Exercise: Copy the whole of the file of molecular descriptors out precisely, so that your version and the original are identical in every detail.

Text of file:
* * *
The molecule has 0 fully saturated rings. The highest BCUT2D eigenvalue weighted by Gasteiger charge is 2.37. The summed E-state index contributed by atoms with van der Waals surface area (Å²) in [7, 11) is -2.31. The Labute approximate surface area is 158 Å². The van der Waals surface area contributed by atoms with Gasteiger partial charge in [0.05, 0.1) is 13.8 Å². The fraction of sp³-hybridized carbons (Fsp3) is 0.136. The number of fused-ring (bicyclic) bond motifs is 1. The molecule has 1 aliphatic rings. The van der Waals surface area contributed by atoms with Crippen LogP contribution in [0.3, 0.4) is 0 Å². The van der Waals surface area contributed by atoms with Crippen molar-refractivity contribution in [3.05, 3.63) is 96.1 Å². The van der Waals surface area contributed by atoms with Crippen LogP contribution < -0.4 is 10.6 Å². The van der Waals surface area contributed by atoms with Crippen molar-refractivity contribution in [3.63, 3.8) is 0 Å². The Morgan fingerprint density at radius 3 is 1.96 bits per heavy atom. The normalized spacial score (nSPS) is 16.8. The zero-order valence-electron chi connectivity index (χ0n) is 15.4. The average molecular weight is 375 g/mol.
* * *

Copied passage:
The molecule has 0 fully saturated rings. The highest BCUT2D eigenvalue weighted by Gasteiger charge is 2.37. The summed E-state index contributed by atoms with van der Waals surface area (Å²) in [7, 11) is -2.31. The Labute approximate surface area is 158 Å². The van der Waals surface area contributed by atoms with Gasteiger partial charge in [0.05, 0.1) is 13.8 Å². The fraction of sp³-hybridized carbons (Fsp3) is 0.136. The number of fused-ring (bicyclic) bond motifs is 1. The molecule has 1 aliphatic rings. The van der Waals surface area contributed by atoms with Crippen LogP contribution in [0.3, 0.4) is 0 Å². The van der Waals surface area contributed by atoms with Crippen molar-refractivity contribution in [3.05, 3.63) is 96.1 Å². The van der Waals surface area contributed by atoms with Crippen LogP contribution < -0.4 is 10.6 Å². The van der Waals surface area contributed by atoms with Crippen molar-refractivity contribution in [3.63, 3.8) is 0 Å². The Morgan fingerprint density at radius 3 is 1.96 bits per heavy atom. The normalized spacial score (nSPS) is 16.8. The zero-order valence-electron chi connectivity index (χ0n) is 15.4. The average molecular weight is 375 g/mol.